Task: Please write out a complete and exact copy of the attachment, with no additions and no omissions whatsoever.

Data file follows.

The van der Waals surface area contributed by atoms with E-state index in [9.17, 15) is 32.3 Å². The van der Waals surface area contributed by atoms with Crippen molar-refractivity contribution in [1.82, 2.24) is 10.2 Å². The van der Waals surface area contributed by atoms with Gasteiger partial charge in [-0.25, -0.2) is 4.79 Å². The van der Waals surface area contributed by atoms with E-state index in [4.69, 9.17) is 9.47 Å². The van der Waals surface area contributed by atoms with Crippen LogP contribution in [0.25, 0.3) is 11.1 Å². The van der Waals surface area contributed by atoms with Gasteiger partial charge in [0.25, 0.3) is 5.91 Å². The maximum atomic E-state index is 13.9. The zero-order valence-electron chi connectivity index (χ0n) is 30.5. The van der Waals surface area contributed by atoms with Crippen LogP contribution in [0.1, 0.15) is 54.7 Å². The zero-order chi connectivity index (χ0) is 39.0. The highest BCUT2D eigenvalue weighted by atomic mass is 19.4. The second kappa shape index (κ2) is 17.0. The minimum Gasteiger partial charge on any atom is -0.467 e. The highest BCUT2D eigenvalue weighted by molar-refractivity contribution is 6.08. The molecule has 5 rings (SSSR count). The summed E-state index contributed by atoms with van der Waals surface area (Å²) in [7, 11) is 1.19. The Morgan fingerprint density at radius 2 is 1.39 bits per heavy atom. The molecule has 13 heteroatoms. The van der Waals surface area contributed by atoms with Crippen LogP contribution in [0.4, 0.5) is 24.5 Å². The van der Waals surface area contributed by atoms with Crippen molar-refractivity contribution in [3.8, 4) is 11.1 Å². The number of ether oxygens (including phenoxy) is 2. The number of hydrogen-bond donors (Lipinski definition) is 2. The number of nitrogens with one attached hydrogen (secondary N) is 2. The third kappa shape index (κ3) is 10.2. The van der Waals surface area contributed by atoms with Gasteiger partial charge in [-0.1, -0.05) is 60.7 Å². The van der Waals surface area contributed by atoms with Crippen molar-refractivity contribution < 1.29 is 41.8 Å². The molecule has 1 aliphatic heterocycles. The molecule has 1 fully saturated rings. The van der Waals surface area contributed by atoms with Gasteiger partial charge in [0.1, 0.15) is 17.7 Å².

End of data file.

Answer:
The van der Waals surface area contributed by atoms with E-state index in [9.17, 15) is 32.3 Å². The van der Waals surface area contributed by atoms with Crippen molar-refractivity contribution in [1.82, 2.24) is 10.2 Å². The van der Waals surface area contributed by atoms with Gasteiger partial charge in [-0.25, -0.2) is 4.79 Å². The van der Waals surface area contributed by atoms with E-state index in [4.69, 9.17) is 9.47 Å². The van der Waals surface area contributed by atoms with Crippen LogP contribution in [0.25, 0.3) is 11.1 Å². The van der Waals surface area contributed by atoms with Gasteiger partial charge in [0.25, 0.3) is 5.91 Å². The maximum atomic E-state index is 13.9. The zero-order valence-electron chi connectivity index (χ0n) is 30.5. The van der Waals surface area contributed by atoms with Crippen LogP contribution in [0.1, 0.15) is 54.7 Å². The zero-order chi connectivity index (χ0) is 39.0. The highest BCUT2D eigenvalue weighted by atomic mass is 19.4. The second kappa shape index (κ2) is 17.0. The minimum Gasteiger partial charge on any atom is -0.467 e. The highest BCUT2D eigenvalue weighted by molar-refractivity contribution is 6.08. The molecule has 5 rings (SSSR count). The summed E-state index contributed by atoms with van der Waals surface area (Å²) in [7, 11) is 1.19. The Morgan fingerprint density at radius 2 is 1.39 bits per heavy atom. The molecule has 13 heteroatoms. The van der Waals surface area contributed by atoms with Crippen LogP contribution in [0.4, 0.5) is 24.5 Å². The van der Waals surface area contributed by atoms with Crippen molar-refractivity contribution in [3.8, 4) is 11.1 Å². The number of ether oxygens (including phenoxy) is 2. The number of hydrogen-bond donors (Lipinski definition) is 2. The number of nitrogens with one attached hydrogen (secondary N) is 2. The third kappa shape index (κ3) is 10.2. The van der Waals surface area contributed by atoms with Gasteiger partial charge in [-0.1, -0.05) is 60.7 Å². The van der Waals surface area contributed by atoms with Crippen molar-refractivity contribution < 1.29 is 41.8 Å². The molecule has 1 aliphatic heterocycles. The molecule has 1 fully saturated rings. The van der Waals surface area contributed by atoms with Gasteiger partial charge in [0.1, 0.15) is 17.7 Å².